On Nov. 29, 2023, the U.S. Attorney for the Southern District of New York announced the indictment of Nikhil Gupta, an Indian national, for his alleged involvement in a plot “to assassinate, right here in New York City, a U.S. citizen of Indian origin who has publicly advocated for the establishment of a sovereign state for Sikhs, an ethnoreligious minority group in India.”
The allegation is especially serious because the U.S. government says that the whole plot was orchestrated by an Indian government employee, suggesting that this episode could be part of an Indian-government sanctioned extraterritorial assassination program.
While the intended victim was unnamed in the press conference and unsealed indictment against Gupta, news outlets have reported that the target was Gurpatwant Singh Pannun, a Sikh activist. Indian officials allege his rhetoric crosses all legitimate free speech boundaries – and list Pannum as a “terrorist.”
How U.S. officials learned of the plan
Gupta apparently made a crucial mistake in advancing the plot, according to U.S. law enforcement officials. He approached someone who he knew as a criminal associate, but who was in fact working as a confidential source for the U.S. Drug Enforcement Agency. This person, in turn, reported the plot to the DEA. When Gupta allegedly asked for assistance in finding a hitman, the DEA informant introduced Gupta to an undercover DEA agent.
This deep familiarity with the plot is what gives the U.S. allegation of Indian government involvement such gravity. In his interactions with the plotters, the unnamed conspirator referred to prior service with India’s Central Reserve Police Force (a paramilitary arm of the Indian Ministry of Home Affairs). The indictment emphasizes the apparent judgment of the U.S. Attorney’s Office that this individual “was employed at all times relevant to this indictment by the Indian government, resides in India, and directed the assassination plot from India.”
Furthermore, the plotters reportedly were aware of another high-profile targeted killing that they viewed as linked to their own conspiracy. The U.S. indictment alleges that Gupta told the U.S. undercover agent in early June that in addition to Pannun there was a “big target” in Canada, suggesting that there might be additional targeted killing contracts, perhaps multiple targets a month in North America. On June 18, gunmen killed a Sikh activist named Hardeep Singh Nijjar outside a Sikh temple in British Columbia, Canada. Nijjar, according to the Indian government, also engaged in incitement and terrorism. Later that evening, the U.S. indictment alleges, the unnamed Indian government conspirator sent Gupta “a video clip showing Nijjar’s bloody body slumped in his vehicle.”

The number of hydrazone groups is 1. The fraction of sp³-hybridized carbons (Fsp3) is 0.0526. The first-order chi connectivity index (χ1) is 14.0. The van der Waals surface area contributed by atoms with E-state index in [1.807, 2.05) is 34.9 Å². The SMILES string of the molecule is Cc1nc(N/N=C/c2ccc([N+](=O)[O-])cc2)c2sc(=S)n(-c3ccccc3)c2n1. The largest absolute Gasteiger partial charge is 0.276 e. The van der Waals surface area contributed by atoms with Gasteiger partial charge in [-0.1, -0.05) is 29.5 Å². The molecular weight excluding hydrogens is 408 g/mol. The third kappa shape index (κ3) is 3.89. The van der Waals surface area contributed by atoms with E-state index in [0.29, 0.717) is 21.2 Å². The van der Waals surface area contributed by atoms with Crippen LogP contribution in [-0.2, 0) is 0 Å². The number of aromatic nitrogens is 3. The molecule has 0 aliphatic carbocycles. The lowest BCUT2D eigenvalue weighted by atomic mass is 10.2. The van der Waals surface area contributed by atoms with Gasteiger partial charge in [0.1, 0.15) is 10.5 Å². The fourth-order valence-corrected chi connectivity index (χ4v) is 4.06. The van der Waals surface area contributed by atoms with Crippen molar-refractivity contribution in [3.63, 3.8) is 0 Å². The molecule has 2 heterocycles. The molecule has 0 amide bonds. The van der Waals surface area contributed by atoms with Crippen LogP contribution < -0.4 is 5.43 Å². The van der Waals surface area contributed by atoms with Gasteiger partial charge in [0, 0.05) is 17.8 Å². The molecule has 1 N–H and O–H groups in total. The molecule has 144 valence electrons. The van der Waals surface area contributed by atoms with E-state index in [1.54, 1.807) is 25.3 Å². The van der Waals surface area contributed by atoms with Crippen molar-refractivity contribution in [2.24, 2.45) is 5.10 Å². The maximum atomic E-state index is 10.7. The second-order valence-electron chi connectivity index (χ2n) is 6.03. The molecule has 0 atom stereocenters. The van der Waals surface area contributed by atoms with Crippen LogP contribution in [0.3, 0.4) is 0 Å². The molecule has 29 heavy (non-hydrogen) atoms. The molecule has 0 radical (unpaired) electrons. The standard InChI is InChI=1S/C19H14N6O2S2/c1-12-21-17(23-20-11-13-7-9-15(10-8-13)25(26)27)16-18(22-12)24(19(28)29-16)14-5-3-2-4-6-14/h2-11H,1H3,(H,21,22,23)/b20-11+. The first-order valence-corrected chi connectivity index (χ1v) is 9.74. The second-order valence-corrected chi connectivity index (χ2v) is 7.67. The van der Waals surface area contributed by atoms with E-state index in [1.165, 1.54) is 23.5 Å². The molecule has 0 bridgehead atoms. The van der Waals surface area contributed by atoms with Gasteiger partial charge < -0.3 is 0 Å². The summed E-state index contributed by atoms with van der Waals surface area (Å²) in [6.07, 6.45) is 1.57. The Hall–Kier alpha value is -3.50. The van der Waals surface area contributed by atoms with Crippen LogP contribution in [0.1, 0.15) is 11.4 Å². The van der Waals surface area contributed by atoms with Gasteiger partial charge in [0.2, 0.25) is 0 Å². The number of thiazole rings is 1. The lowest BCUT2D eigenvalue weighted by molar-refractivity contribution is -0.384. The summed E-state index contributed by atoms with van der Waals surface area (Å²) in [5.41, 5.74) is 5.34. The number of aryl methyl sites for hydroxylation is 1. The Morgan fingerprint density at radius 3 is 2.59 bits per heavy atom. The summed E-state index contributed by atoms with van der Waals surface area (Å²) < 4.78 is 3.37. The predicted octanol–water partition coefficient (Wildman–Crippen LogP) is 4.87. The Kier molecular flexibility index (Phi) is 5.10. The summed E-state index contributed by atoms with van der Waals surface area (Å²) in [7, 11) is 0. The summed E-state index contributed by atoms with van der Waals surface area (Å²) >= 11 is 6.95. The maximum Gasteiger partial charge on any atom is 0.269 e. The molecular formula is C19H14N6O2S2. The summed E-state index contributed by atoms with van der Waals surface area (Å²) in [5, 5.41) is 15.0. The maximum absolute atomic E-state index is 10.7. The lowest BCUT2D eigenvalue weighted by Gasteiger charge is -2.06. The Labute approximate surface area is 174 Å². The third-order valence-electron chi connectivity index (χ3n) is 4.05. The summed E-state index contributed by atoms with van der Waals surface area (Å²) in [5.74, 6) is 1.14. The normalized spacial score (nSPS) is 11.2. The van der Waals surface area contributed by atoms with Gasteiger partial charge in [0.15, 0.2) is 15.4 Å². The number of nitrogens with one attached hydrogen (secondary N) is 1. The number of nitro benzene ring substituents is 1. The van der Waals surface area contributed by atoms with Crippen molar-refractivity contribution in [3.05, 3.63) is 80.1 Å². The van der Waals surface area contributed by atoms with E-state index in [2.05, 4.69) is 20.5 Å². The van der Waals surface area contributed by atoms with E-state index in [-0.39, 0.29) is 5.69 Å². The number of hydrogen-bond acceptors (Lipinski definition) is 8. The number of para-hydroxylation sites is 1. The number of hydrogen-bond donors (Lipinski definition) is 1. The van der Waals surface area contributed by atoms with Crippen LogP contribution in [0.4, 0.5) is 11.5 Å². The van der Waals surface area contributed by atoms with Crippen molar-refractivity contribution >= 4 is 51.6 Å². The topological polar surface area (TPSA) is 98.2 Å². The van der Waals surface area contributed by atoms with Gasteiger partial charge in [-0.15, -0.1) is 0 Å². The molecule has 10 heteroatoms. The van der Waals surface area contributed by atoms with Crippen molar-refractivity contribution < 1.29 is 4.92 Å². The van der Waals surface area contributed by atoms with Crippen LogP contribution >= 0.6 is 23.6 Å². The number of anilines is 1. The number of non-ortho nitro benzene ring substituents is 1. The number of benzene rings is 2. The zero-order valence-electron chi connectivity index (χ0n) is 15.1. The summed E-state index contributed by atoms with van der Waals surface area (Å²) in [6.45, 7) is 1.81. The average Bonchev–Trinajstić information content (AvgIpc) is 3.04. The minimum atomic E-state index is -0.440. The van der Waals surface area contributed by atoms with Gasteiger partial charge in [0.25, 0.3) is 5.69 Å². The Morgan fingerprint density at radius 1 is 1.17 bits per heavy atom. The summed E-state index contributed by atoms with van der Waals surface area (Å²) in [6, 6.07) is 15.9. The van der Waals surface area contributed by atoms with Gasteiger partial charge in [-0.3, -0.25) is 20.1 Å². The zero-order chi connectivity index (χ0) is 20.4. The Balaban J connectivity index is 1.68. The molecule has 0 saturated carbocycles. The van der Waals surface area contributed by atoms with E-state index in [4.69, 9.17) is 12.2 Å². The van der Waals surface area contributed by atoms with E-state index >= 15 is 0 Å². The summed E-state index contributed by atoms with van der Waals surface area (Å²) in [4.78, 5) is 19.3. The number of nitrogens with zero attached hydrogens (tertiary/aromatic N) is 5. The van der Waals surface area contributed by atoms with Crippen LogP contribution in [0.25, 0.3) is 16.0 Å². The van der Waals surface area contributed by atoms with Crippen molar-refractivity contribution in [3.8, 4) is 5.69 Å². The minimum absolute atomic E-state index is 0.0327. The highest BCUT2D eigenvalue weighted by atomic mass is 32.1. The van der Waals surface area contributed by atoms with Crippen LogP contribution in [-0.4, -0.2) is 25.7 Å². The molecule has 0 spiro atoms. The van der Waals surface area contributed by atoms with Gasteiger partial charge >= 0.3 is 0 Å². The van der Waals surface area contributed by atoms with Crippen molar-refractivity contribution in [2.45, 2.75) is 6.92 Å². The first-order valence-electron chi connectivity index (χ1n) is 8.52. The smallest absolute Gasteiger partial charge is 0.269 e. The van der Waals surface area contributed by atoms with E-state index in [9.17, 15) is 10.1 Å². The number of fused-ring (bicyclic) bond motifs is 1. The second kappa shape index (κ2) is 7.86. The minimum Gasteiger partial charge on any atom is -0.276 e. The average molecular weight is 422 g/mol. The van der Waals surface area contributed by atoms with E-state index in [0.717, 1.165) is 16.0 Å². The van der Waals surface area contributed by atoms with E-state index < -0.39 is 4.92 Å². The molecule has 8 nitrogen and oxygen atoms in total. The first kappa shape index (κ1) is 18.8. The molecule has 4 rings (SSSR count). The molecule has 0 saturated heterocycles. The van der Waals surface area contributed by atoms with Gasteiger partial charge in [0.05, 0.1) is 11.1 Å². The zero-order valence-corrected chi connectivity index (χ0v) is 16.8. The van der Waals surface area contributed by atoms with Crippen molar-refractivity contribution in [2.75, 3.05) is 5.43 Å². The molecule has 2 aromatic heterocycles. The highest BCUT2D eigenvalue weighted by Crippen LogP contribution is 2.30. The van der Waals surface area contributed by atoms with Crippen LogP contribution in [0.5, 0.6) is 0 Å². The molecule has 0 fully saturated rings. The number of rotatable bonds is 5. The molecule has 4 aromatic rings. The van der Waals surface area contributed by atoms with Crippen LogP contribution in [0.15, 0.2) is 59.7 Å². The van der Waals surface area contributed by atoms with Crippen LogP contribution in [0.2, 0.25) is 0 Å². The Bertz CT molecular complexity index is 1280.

“We have so many targets”
The indictment focuses on events in the United States and Canada. Yet this new information broadens our understanding of a potential Indian program of targeted killing. According to the indictment, Gupta also assured his ostensible hitman not to worry because “We have so many targets.” In other words, even if Nijjar had been targeted and killed, other contracts were possible.
Drawing on resources collated by researcher Uzair Sattar as well as my own research, there are 11 credible allegations of targeted killings of anti-India terrorists, militants, or activists in the last two years, in addition to the Pannun plot. International terrorism is dangerous work and it is certainly the case that many people outside of the government of India may have hoped to see these individuals meet a violent end. Yet the list helps flesh out the potential universe of any Indian targeted killing program, if it in fact exists.
The list reveals that although there has been intense scrutiny of the Canadian and U.S. allegations involving the targeting of Sikhs, if India does have a targeted killing program it is likely focused on Pakistan. While there are a handful of alleged attacks prior to 2023, the number of attacks increased sharply this year.
I have argued in the past that statements by India’s Prime Minister Narendra Modi and his key national security advisors over the last decade make the existence of such a program more likely. But it will take time to fully understand the extent and reach of such an assassination campaign, if it indeed was authorized by the Indian state.
When confronted publicly with the possibility of Indian government involvement in Nijjar’s killing in September, Indian officials dismissed the possibility as absurd and baseless. U.S. officials reportedly discussed the U.S. plot with Indian officials many months ago in private even as these most recent details have only become public more recently.
Thus far, the Indian government has not issued a blanket dismissal of the U.S allegations – but says it will investigate the concerns. As the U.S. prepared to release the indictment this week, additional press reports spurred greater Indian transparency. India’s foreign ministry spokesperson told the media that earlier this month, India had “constituted a high-level Enquiry Committee to look into all the relevant aspects of the matter.” Perhaps this committee will give us more visibility on what took place. But the committee may be merely an effort by the Indian government to show seriousness, buy time, and wait for the storm to blow over.
Editors’ note: An earlier version of the table in this post listed the date of Mistry Zahoor’s death as Mar. 1, 2023. The table has been updated with the correct date: Mar. 1, 2022.